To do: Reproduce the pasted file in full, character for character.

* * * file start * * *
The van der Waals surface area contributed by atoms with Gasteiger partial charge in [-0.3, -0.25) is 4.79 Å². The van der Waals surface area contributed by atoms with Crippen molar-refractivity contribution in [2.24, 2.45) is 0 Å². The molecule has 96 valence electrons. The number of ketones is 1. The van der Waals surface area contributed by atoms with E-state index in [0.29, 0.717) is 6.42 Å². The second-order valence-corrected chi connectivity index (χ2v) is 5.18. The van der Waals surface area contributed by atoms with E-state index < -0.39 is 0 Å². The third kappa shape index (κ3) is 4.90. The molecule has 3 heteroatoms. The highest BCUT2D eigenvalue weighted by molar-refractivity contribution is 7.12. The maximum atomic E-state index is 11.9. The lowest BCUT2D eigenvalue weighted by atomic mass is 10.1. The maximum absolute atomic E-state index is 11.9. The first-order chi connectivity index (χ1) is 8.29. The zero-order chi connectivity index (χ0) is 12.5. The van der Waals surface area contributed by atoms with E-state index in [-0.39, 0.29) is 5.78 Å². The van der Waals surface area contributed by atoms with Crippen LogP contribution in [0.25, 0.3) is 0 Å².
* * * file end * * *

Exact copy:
The van der Waals surface area contributed by atoms with Gasteiger partial charge in [-0.3, -0.25) is 4.79 Å². The van der Waals surface area contributed by atoms with Crippen molar-refractivity contribution in [2.24, 2.45) is 0 Å². The molecule has 96 valence electrons. The number of ketones is 1. The van der Waals surface area contributed by atoms with E-state index in [0.29, 0.717) is 6.42 Å². The second-order valence-corrected chi connectivity index (χ2v) is 5.18. The van der Waals surface area contributed by atoms with E-state index < -0.39 is 0 Å². The third kappa shape index (κ3) is 4.90. The molecule has 3 heteroatoms. The highest BCUT2D eigenvalue weighted by molar-refractivity contribution is 7.12. The maximum atomic E-state index is 11.9. The lowest BCUT2D eigenvalue weighted by atomic mass is 10.1. The maximum absolute atomic E-state index is 11.9. The first-order chi connectivity index (χ1) is 8.29. The zero-order chi connectivity index (χ0) is 12.5. The van der Waals surface area contributed by atoms with E-state index in [-0.39, 0.29) is 5.78 Å². The van der Waals surface area contributed by atoms with Crippen LogP contribution in [0.25, 0.3) is 0 Å².